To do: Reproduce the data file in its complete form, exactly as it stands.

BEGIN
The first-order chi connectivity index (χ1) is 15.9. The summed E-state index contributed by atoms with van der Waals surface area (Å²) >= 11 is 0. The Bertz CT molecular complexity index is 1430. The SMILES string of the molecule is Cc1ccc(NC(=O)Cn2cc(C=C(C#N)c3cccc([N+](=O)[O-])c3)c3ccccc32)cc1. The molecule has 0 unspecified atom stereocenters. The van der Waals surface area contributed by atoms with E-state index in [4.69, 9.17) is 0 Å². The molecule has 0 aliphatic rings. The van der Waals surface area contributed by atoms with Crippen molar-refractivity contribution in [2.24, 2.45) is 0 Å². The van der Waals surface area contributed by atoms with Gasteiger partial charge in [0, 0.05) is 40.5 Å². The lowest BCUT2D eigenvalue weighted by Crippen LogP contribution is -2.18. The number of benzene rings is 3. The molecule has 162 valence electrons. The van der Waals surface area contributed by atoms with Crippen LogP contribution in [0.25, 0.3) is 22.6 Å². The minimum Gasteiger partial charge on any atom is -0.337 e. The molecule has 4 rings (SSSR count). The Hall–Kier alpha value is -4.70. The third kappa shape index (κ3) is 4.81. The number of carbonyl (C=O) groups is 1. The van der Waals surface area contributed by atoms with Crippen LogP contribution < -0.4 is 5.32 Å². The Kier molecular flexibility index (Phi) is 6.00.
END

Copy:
The first-order chi connectivity index (χ1) is 15.9. The summed E-state index contributed by atoms with van der Waals surface area (Å²) >= 11 is 0. The Bertz CT molecular complexity index is 1430. The SMILES string of the molecule is Cc1ccc(NC(=O)Cn2cc(C=C(C#N)c3cccc([N+](=O)[O-])c3)c3ccccc32)cc1. The molecule has 0 unspecified atom stereocenters. The van der Waals surface area contributed by atoms with E-state index in [4.69, 9.17) is 0 Å². The molecule has 0 aliphatic rings. The van der Waals surface area contributed by atoms with Crippen molar-refractivity contribution in [2.24, 2.45) is 0 Å². The van der Waals surface area contributed by atoms with Gasteiger partial charge in [0, 0.05) is 40.5 Å². The lowest BCUT2D eigenvalue weighted by Crippen LogP contribution is -2.18. The number of benzene rings is 3. The molecule has 162 valence electrons. The van der Waals surface area contributed by atoms with Crippen LogP contribution in [0.25, 0.3) is 22.6 Å². The minimum Gasteiger partial charge on any atom is -0.337 e. The molecule has 4 rings (SSSR count). The Hall–Kier alpha value is -4.70. The third kappa shape index (κ3) is 4.81. The number of carbonyl (C=O) groups is 1. The van der Waals surface area contributed by atoms with Crippen LogP contribution < -0.4 is 5.32 Å². The Kier molecular flexibility index (Phi) is 6.00.